CAS  Article  Google Scholar 

  32. Peplow D (1999) Environmental impacts of mining in eastern Washington.

  33. Pinto EADS, Garcia EM, De Almeida KA, Fernandes CFL, Tavella RA, Soares MCF, Baisch PRM, Muccillo-Baisch AL, da Silva Júnior FMR (2017) Genotoxicity in adult residents in mineral coal region—a cross-sectional study. Environ Sci Pollut Res 24:16806–16814. https://doi.org/10.1007/s11356-017-9312-y

    CAS  Article  Google Scholar 

  34. Rodriguez-Proteau R, Grant RL (2006) Toxicity evaluation and human health risk assessment of surface and ground water contaminated by recycled hazardous waste materials. Handb Environ Chem 2:133–189. https://doi.org/10.1007/b11434

    Article  Google Scholar 

  35. Ruhl L, Vengosh A, Dwyer GS, Hsu-kim HD, A., Bergin, M., Kravchenko, J., (2009) Survey of the potential environmental and health impacts in the immediate aftermath of the coal ash spill in Kingston, Tennessee. Environ Sci Technol 43:6326–6333

    CAS  Article  Google Scholar 

  36. Saha N, Rahman MS, Ahmed MB, Zhou JL, Ngo HH, Guo W (2017) Industrial metal pollution in water and probabilistic assessment of human health risk. J Environ Manag 185:70–78. https://doi.org/10.1016/j.jenvman.2016.10.023

    CAS  Article  Google Scholar 

  37. Santos M, Penteado JO, Cristina M, Soares F, Muccillo-baisch AL (2019b) Association between DNA damage, dietary patterns, nutritional status, and non-communicable diseases in coal miners. Environ Sci Pollut Res 26(15):15600–15607

    Article  Google Scholar 

  38. Silva Júnior FMR, Honscha LC, Brum RL, Ramires PF, Tavella RA, Fernandes CLF, Penteado JO, Bonifácio AS, Volcão LM, Santos M, Coronas MV (2020) Air quality in cities of the extreme south of Brazil. Ecotoxicol Environ Contam 15:61–67. https://doi.org/10.5132/eec.2020.01.08

    Article  Google Scholar 

  39. Stafilov T, Šajn R, Ahmeti L (2019) Environmental Engineering Geochemical characteristics of soil of the city of Skopje, Republic of Macedonia. J Environ Sci Health Part A. https://doi.org/10.1080/10934529.2019.1620042

    Article  Google Scholar 

  40. Trasande L, Liu Y (2011) Reducing the staggering costs of environmental disease in children, estimated at $76.6 billion in 2008. Health Aff 30:863–870. https://doi.org/10.1377/hlthaff.2010.1239

    Article  Google Scholar 

  41. USEPA (1989) Risk Assessment Guidance for Superfund (RAGS): part A. United States Environ. Prot. Agency, Washington

    Google Scholar 

  42. USEPA (2001) Drinking water standards and health advisories. United States Environ. Prot. Agency, Washington

    Google Scholar 

  43. USEPA (2004) Risk Assessment Guidance for Superfund: volume I human health evaluation manual (Part E, Supplemental Guidance for Dermal Risk Assessment)

  44. USEPA (2009) Risk Assessment Guidance for Superfund: volume I human health evaluation manual (Part F, Supplemental Guidance for Inhalation Risk Assessment)

  45. Wei B, Yang L (2010) Review article A review of heavy metal contaminations in urban soils, urban road dusts and agricultural soils from China. Microchem J 94:99–107. https://doi.org/10.1016/j.microc.2009.09.014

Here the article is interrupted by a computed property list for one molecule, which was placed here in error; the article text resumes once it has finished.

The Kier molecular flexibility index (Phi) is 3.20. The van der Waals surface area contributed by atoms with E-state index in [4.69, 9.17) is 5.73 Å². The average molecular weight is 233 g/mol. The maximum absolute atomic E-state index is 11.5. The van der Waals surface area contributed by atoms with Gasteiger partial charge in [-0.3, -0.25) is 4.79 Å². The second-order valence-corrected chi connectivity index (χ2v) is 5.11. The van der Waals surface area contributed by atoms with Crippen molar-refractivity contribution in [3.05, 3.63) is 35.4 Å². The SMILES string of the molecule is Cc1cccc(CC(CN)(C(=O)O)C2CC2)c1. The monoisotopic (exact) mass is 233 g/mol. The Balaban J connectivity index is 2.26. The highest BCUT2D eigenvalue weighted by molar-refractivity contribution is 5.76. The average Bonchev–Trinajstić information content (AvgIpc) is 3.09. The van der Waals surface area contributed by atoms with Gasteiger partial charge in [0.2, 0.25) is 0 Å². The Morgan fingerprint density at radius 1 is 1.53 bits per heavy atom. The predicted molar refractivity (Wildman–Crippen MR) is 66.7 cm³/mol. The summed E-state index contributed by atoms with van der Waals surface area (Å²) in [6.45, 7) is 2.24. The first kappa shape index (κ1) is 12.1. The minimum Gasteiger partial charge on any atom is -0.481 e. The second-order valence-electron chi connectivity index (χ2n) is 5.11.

CAS  Article  Google Scholar 

  46. WHO (2012) Exposure to arsenic : a major public health concern, pp 3–8

  47. Zenelia R, Dacib N, Paçarizi H, Daci-Ajvazi M (2011) Impact of environmental pollution on human health of the population which lives nearby Kosovo thermopower plants. Indoor Built Environ 20:479–482. https://doi.org/10.1177/1420326X11409471

    CAS  Article  Google Scholar 

  48. Zhang K, Li H, Cao Z, Shi Z, Liu J (2019) Human health risk assessment and risk source analysis of arsenic in soil from a coal chemical plant in Northwest China. J Soils Sediments 19:2785–2794. https://doi.org/10.1007/s11368-018-02233-y

    CAS  Article  Google Scholar 

Download references

Acknowledgements

The authors thank the CAPES for providing doctoral scholarships (LM, MS and PFR) and express their gratitude to the subjects who provided critical information for this study.

Funding

This study was financed in part by the Coordenação de Aperfeiçoamento de Pessoal de Nível Superior - Brasil (CAPES) - Finance Code 001.

Author information

Affiliations

Authors

Contributions

LM, PFR and MS were responsible for data analysis and writing the manuscript. MVC, JVL and DD were co-responsible for the design of the experimental design and choice of the analyzed variables. PRMB and ALMB were responsible for the quantification of arsenic in soil and atmospheric particulate material. FMRSJ supervised the study. All authors read and approved the final manuscript.

Corresponding author

Correspondence to F. M. R. da Silva Júnior.

Ethics declarations

Conflict of interest

The authors declare that they have no conflict of interest.

Consent for publication

Not applicable.

Additional information

Editorial responsibility: Shahid Hussain.

Rights and permissions

Reprints and Permissions

About this article

Verify currency and authenticity via CrossMark

Cite this article

Müller, L., Ramires, P.F., dos Santos, M. et al. Human health risk assessment of arsenic in a region influenced by a large coal-fired power plant. Int. J. Environ. Sci. Technol. (2021). https://doi.org/10.1007/s13762-021-03167-8

Download citation

Keywords

  • Air
  • Candiota
  • Coal
  • Environmental pollutant
  • Exposure
  • Soil